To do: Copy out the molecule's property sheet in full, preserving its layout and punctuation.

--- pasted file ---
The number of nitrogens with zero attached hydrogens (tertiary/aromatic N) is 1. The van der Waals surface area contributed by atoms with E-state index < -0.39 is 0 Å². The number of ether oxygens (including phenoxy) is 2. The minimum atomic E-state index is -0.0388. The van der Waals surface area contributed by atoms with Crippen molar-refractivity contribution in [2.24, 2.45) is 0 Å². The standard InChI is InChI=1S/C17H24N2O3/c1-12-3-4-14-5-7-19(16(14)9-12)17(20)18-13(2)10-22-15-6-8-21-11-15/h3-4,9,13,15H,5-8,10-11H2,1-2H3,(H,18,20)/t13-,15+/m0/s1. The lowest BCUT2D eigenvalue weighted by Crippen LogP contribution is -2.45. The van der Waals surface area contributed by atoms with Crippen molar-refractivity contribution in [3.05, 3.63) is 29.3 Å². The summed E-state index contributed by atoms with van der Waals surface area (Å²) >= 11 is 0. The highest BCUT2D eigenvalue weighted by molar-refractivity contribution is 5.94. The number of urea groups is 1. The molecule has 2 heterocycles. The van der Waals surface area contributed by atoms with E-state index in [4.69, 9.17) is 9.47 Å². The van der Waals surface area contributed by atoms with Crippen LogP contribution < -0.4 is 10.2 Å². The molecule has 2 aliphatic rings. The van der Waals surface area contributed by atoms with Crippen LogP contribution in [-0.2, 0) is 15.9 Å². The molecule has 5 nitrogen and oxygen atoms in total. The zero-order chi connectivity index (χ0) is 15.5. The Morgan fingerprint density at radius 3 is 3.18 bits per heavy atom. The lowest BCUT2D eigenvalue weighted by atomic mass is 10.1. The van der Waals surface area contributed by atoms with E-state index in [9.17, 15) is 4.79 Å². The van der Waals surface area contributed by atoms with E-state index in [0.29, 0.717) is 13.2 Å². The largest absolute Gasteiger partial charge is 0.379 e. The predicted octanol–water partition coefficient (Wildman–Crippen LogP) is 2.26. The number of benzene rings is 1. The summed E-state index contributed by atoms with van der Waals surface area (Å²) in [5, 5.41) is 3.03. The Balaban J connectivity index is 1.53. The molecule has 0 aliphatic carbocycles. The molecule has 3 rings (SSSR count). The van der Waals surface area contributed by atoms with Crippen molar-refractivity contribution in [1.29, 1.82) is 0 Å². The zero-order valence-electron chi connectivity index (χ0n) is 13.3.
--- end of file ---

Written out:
The number of nitrogens with zero attached hydrogens (tertiary/aromatic N) is 1. The van der Waals surface area contributed by atoms with E-state index < -0.39 is 0 Å². The number of ether oxygens (including phenoxy) is 2. The minimum atomic E-state index is -0.0388. The van der Waals surface area contributed by atoms with Crippen molar-refractivity contribution in [2.24, 2.45) is 0 Å². The standard InChI is InChI=1S/C17H24N2O3/c1-12-3-4-14-5-7-19(16(14)9-12)17(20)18-13(2)10-22-15-6-8-21-11-15/h3-4,9,13,15H,5-8,10-11H2,1-2H3,(H,18,20)/t13-,15+/m0/s1. The lowest BCUT2D eigenvalue weighted by Crippen LogP contribution is -2.45. The van der Waals surface area contributed by atoms with Crippen molar-refractivity contribution in [3.05, 3.63) is 29.3 Å². The summed E-state index contributed by atoms with van der Waals surface area (Å²) >= 11 is 0. The highest BCUT2D eigenvalue weighted by molar-refractivity contribution is 5.94. The number of urea groups is 1. The molecule has 2 heterocycles. The van der Waals surface area contributed by atoms with E-state index in [4.69, 9.17) is 9.47 Å². The van der Waals surface area contributed by atoms with Crippen LogP contribution < -0.4 is 10.2 Å². The molecule has 2 aliphatic rings. The van der Waals surface area contributed by atoms with Crippen LogP contribution in [-0.2, 0) is 15.9 Å². The molecule has 5 nitrogen and oxygen atoms in total. The zero-order chi connectivity index (χ0) is 15.5. The Morgan fingerprint density at radius 3 is 3.18 bits per heavy atom. The lowest BCUT2D eigenvalue weighted by atomic mass is 10.1. The van der Waals surface area contributed by atoms with E-state index in [9.17, 15) is 4.79 Å². The van der Waals surface area contributed by atoms with E-state index in [0.29, 0.717) is 13.2 Å². The largest absolute Gasteiger partial charge is 0.379 e. The predicted octanol–water partition coefficient (Wildman–Crippen LogP) is 2.26. The number of benzene rings is 1. The summed E-state index contributed by atoms with van der Waals surface area (Å²) in [5, 5.41) is 3.03. The Balaban J connectivity index is 1.53. The molecule has 0 aliphatic carbocycles. The molecule has 3 rings (SSSR count). The van der Waals surface area contributed by atoms with Crippen molar-refractivity contribution in [1.29, 1.82) is 0 Å². The zero-order valence-electron chi connectivity index (χ0n) is 13.3.